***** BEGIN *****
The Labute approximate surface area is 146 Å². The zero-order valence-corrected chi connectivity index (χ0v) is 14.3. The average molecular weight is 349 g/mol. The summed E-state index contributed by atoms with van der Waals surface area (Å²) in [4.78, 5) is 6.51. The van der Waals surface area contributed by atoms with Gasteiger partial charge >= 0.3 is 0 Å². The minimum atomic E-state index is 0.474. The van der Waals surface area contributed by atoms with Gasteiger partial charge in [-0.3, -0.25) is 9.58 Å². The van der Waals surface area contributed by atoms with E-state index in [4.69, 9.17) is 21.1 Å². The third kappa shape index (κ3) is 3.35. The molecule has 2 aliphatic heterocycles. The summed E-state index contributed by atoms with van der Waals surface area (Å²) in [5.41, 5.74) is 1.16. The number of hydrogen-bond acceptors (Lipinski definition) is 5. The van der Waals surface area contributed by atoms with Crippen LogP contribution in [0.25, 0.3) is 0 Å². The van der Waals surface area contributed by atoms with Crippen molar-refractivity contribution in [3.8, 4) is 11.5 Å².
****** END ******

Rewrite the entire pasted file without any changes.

The Labute approximate surface area is 146 Å². The zero-order valence-corrected chi connectivity index (χ0v) is 14.3. The average molecular weight is 349 g/mol. The summed E-state index contributed by atoms with van der Waals surface area (Å²) in [4.78, 5) is 6.51. The van der Waals surface area contributed by atoms with Gasteiger partial charge >= 0.3 is 0 Å². The minimum atomic E-state index is 0.474. The van der Waals surface area contributed by atoms with Gasteiger partial charge in [-0.3, -0.25) is 9.58 Å². The van der Waals surface area contributed by atoms with E-state index in [4.69, 9.17) is 21.1 Å². The third kappa shape index (κ3) is 3.35. The molecule has 2 aliphatic heterocycles. The summed E-state index contributed by atoms with van der Waals surface area (Å²) in [5.41, 5.74) is 1.16. The number of hydrogen-bond acceptors (Lipinski definition) is 5. The van der Waals surface area contributed by atoms with Crippen LogP contribution in [0.25, 0.3) is 0 Å². The van der Waals surface area contributed by atoms with Crippen molar-refractivity contribution in [3.8, 4) is 11.5 Å².